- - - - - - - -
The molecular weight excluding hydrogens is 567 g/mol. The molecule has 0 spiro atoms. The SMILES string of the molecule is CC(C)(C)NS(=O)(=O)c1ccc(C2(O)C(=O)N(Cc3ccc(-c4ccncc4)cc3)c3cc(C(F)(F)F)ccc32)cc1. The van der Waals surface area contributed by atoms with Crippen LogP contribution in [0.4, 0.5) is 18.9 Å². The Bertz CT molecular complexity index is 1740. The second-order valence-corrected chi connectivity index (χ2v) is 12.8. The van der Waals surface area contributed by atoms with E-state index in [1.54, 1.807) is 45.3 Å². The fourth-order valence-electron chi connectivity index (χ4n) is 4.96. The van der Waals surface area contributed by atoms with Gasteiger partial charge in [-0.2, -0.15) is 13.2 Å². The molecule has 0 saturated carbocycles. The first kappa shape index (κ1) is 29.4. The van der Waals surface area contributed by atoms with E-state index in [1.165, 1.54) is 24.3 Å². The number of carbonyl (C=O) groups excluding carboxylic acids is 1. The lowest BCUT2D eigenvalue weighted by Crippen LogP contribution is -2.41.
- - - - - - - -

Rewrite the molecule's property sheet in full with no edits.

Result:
The molecular weight excluding hydrogens is 567 g/mol. The molecule has 0 spiro atoms. The SMILES string of the molecule is CC(C)(C)NS(=O)(=O)c1ccc(C2(O)C(=O)N(Cc3ccc(-c4ccncc4)cc3)c3cc(C(F)(F)F)ccc32)cc1. The van der Waals surface area contributed by atoms with Crippen LogP contribution in [0.4, 0.5) is 18.9 Å². The Bertz CT molecular complexity index is 1740. The second-order valence-corrected chi connectivity index (χ2v) is 12.8. The van der Waals surface area contributed by atoms with E-state index in [1.54, 1.807) is 45.3 Å². The fourth-order valence-electron chi connectivity index (χ4n) is 4.96. The van der Waals surface area contributed by atoms with Gasteiger partial charge in [-0.2, -0.15) is 13.2 Å². The molecule has 0 saturated carbocycles. The first kappa shape index (κ1) is 29.4. The van der Waals surface area contributed by atoms with E-state index in [1.165, 1.54) is 24.3 Å². The number of carbonyl (C=O) groups excluding carboxylic acids is 1. The lowest BCUT2D eigenvalue weighted by Crippen LogP contribution is -2.41.